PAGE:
Herwood v. Herwood

Annotate this Case

461 Pa. 322 (1975)

336 A.2d 306

James J. HERWOOD and Mary E. Herwood, Appellants, v. Margaret C. HERWOOD, Appellee.

Supreme Court of Pennsylvania.

Argued March 19, 1974.

Decided April 17, 1975.

*323 George E. Loebig, Jr., Pittsburgh, for appellants.

C. Francis Fisher, Pittsburgh, for appellee.




The appellants, James J. Herwood and Mary E. Herwood are brother and sister. They filed a Complaint in Equity against their older sister, Margaret C. Herwood, seeking to impose a resulting trust on real estate located at 4130 Murray Avenue, in the city of Pittsburgh. This real estate consists of a lot and of a residence in which the parties resided following its construction in 1927. The trial court entered a decree nisi denying relief. That decree was made final after the dismissal of appellants' exceptions. This appeal followed.

The trial court found the following. Prior to the construction of the residence, the parties in this appeal, along with two other brothers and one other sister entered into an agreement for the purchase of the lot upon which the residence was later constructed. The empty lot, however, was not conveyed to the six brothers and sisters, but was conveyed to the appellee alone. After construction of the home was completed, these three brothers and two sisters conveyed by deed all of their right, title and interest in the property to appellee. This deed, dated September 5, 1928, was signed by the five grantors at various times between 1928 and 1933, and was recorded in 1935. All six brothers and sisters were obligated on a $5,000 mortgage for a period of about nine months prior to and during the construction of the home. This mortgage was satisfied on June 21, 1927, at which time mortgages, in the sole name of the appellee, were placed on the residence.

The trial court also found the following. The home constructed on the property in 1927 cost approximately $13,000. The money needed for the construction, except an amount received from the five brothers and sisters, was financed by a mortgage in which the appellee was *325 the sole obligor. Pursuant to the terms of a written agreement dated September 5, 1928, the appellee borrowed approximately $6,000 from her five brothers and sisters and executed promissory notes to each of them for the money she received. This written agreement made reference to "her real estate" and "first party's [appellee's] real estate."

The trial court further found that from the time of the acquisition of the property in 1926, the appellee personally discharged all indebtedness against the property, including mortgages and real estate taxes, and that the appellants contributed to the maintenance of the household, but that the sums contributed were not considered by the parties as payment in any way connected with the ownership of the property.

The findings of fact of the trial court, approved by the court en banc, will not be disturbed on appeal if the record supports such findings. The rule "is particularly applicable to findings of facts which are predicated upon the credibility of witnesses, whom the chancellor has had the opportunity to hear and observe, and upon the weight to be given to their testimony." Scientific Living, Inc. v. Hohensee, 440 Pa. 280, 282, 270 A.2d 216, 220 (1970). The record here supports those findings.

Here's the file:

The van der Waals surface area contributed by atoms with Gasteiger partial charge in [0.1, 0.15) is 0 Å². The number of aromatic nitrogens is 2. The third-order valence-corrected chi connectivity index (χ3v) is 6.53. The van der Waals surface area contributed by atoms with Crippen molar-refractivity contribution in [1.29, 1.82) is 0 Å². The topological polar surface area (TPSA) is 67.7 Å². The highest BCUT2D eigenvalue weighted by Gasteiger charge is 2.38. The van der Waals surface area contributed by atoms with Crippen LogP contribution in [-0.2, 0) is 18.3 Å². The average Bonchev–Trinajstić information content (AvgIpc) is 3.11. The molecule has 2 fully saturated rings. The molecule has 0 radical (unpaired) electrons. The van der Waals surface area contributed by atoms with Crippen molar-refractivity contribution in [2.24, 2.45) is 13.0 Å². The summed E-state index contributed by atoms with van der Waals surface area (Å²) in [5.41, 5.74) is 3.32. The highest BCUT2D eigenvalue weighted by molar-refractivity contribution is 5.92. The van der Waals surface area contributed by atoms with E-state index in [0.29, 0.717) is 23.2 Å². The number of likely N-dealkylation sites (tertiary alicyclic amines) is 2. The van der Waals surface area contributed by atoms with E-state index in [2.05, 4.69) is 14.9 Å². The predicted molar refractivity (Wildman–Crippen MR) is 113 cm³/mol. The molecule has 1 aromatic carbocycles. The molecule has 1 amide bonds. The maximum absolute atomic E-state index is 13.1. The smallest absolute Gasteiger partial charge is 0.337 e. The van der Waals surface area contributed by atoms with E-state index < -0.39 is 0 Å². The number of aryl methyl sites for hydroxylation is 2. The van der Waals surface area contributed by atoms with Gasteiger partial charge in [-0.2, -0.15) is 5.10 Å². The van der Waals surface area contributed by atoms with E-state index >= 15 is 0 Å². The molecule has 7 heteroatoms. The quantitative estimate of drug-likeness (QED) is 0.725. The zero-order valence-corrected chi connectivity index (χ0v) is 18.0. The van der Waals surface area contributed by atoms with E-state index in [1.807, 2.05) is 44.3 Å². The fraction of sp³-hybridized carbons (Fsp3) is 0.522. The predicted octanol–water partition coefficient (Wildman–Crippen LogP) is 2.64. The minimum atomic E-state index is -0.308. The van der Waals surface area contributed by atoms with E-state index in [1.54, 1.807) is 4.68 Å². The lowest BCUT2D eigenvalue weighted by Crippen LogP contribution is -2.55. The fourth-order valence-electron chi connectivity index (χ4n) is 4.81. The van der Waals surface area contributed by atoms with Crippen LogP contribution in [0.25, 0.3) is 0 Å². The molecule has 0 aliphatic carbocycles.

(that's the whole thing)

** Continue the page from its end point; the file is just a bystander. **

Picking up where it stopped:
Based on its findings, the trial court concluded that there was "no evidence upon which the court could find conduct on the part of the [appellee] which would require the imposition of a resulting or constructive trust whereby [appellee] would become a trustee of the [residence] for the benefit of the [appellants]."

The appellants first contend that the trial court erred in not concluding that a confidential relationship existed between the appellee, who was the oldest sibling, and her other brothers and sisters. We do not agree. The record discloses that at no time during the trial did the appellants contend that a confidential relationship *326 existed. The decree nisi did not consider the issue of a confidential relationship and the exceptions filed to the decree nisi made no mention of any claimed confidential relationship. The appellants' brief refers to certain testimony of the appellee, and contends that it contains an admission by the appellee of a confidential relationship. We have examined this testimony and find it completely irrelevant to the issue of whether a confidential relationship existed. We cannot infer from this testimony that any party raised the issue in the trial court. In such circumstances, the issue is not properly before this Court. Dilliplaine v. Lehigh Valley Trust Company, 457 Pa. 255, 322 A.2d 114 (1974).

The other issues raised by the appellants all concern the credibility of witnesses. The appellants insist, as they did in the trial court, that the deed for the property delivered to the appellee and later recorded was only intended for convenience in financing, and that it was the intent of all the parties that each brother and sister would retain a beneficial interest in the real estate. The trial court did not accept the appellants' version of the events, and the record supports the trial court's findings and conclusion.

Decree affirmed. Costs on the appellants.